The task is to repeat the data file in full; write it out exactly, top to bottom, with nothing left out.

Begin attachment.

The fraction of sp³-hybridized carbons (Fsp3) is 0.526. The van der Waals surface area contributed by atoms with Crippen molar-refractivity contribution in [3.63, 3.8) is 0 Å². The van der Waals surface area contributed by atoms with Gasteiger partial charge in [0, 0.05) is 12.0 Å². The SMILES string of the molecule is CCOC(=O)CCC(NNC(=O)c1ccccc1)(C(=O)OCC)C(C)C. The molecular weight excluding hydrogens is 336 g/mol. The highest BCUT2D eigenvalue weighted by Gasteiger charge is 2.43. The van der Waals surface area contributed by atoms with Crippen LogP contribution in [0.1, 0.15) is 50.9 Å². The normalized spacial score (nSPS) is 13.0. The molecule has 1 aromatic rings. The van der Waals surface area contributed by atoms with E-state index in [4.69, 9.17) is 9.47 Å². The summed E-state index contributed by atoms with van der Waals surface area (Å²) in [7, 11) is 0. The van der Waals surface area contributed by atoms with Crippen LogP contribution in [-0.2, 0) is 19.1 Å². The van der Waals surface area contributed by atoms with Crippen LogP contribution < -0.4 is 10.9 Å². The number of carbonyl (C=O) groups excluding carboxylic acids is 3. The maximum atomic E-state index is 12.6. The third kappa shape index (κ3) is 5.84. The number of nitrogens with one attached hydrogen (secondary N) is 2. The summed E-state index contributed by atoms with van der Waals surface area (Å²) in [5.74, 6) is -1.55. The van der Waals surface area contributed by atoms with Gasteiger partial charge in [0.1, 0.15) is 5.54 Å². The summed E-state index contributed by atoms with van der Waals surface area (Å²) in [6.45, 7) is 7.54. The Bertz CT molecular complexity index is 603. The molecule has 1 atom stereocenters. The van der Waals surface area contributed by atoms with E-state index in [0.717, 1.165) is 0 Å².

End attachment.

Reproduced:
The fraction of sp³-hybridized carbons (Fsp3) is 0.526. The van der Waals surface area contributed by atoms with Crippen molar-refractivity contribution in [3.63, 3.8) is 0 Å². The van der Waals surface area contributed by atoms with Gasteiger partial charge in [0, 0.05) is 12.0 Å². The SMILES string of the molecule is CCOC(=O)CCC(NNC(=O)c1ccccc1)(C(=O)OCC)C(C)C. The molecular weight excluding hydrogens is 336 g/mol. The highest BCUT2D eigenvalue weighted by Gasteiger charge is 2.43. The van der Waals surface area contributed by atoms with Crippen LogP contribution in [0.1, 0.15) is 50.9 Å². The normalized spacial score (nSPS) is 13.0. The molecule has 1 aromatic rings. The van der Waals surface area contributed by atoms with E-state index in [4.69, 9.17) is 9.47 Å². The summed E-state index contributed by atoms with van der Waals surface area (Å²) in [7, 11) is 0. The van der Waals surface area contributed by atoms with Crippen LogP contribution in [-0.2, 0) is 19.1 Å². The van der Waals surface area contributed by atoms with Crippen LogP contribution < -0.4 is 10.9 Å². The number of carbonyl (C=O) groups excluding carboxylic acids is 3. The maximum atomic E-state index is 12.6. The third kappa shape index (κ3) is 5.84. The number of nitrogens with one attached hydrogen (secondary N) is 2. The summed E-state index contributed by atoms with van der Waals surface area (Å²) in [5.74, 6) is -1.55. The van der Waals surface area contributed by atoms with Gasteiger partial charge in [0.1, 0.15) is 5.54 Å². The summed E-state index contributed by atoms with van der Waals surface area (Å²) in [6.45, 7) is 7.54. The Bertz CT molecular complexity index is 603. The molecule has 1 atom stereocenters. The van der Waals surface area contributed by atoms with E-state index in [0.717, 1.165) is 0 Å².